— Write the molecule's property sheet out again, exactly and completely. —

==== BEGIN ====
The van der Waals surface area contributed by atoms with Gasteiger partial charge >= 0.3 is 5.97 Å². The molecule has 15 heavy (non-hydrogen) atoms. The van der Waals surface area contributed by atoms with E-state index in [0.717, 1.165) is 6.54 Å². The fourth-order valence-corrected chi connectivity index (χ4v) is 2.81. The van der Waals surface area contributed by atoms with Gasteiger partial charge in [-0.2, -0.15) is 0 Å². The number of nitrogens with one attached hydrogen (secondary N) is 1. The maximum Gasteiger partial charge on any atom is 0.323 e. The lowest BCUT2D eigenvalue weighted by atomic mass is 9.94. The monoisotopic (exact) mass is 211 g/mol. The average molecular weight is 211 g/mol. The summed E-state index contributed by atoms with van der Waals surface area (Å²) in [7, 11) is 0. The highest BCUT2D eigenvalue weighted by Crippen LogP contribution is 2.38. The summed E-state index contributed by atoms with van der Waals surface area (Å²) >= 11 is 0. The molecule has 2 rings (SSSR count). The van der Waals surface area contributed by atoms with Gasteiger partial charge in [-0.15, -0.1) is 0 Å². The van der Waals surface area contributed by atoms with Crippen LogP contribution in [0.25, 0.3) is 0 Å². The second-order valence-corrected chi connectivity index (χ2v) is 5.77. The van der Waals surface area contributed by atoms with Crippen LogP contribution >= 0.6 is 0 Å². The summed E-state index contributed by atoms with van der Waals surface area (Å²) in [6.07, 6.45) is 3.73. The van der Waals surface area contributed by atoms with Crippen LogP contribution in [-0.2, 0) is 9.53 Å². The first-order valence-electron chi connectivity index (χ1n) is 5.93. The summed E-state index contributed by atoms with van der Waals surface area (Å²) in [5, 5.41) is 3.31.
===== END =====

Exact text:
The van der Waals surface area contributed by atoms with Gasteiger partial charge >= 0.3 is 5.97 Å². The molecule has 15 heavy (non-hydrogen) atoms. The van der Waals surface area contributed by atoms with E-state index in [0.717, 1.165) is 6.54 Å². The fourth-order valence-corrected chi connectivity index (χ4v) is 2.81. The van der Waals surface area contributed by atoms with Gasteiger partial charge in [-0.2, -0.15) is 0 Å². The number of nitrogens with one attached hydrogen (secondary N) is 1. The maximum Gasteiger partial charge on any atom is 0.323 e. The lowest BCUT2D eigenvalue weighted by atomic mass is 9.94. The monoisotopic (exact) mass is 211 g/mol. The average molecular weight is 211 g/mol. The summed E-state index contributed by atoms with van der Waals surface area (Å²) in [7, 11) is 0. The highest BCUT2D eigenvalue weighted by Crippen LogP contribution is 2.38. The summed E-state index contributed by atoms with van der Waals surface area (Å²) >= 11 is 0. The molecule has 2 rings (SSSR count). The van der Waals surface area contributed by atoms with Gasteiger partial charge in [-0.15, -0.1) is 0 Å². The van der Waals surface area contributed by atoms with Crippen LogP contribution in [0.25, 0.3) is 0 Å². The second-order valence-corrected chi connectivity index (χ2v) is 5.77. The van der Waals surface area contributed by atoms with Crippen LogP contribution >= 0.6 is 0 Å². The summed E-state index contributed by atoms with van der Waals surface area (Å²) in [6.07, 6.45) is 3.73. The van der Waals surface area contributed by atoms with Crippen LogP contribution in [-0.2, 0) is 9.53 Å². The first-order valence-electron chi connectivity index (χ1n) is 5.93. The summed E-state index contributed by atoms with van der Waals surface area (Å²) in [5, 5.41) is 3.31.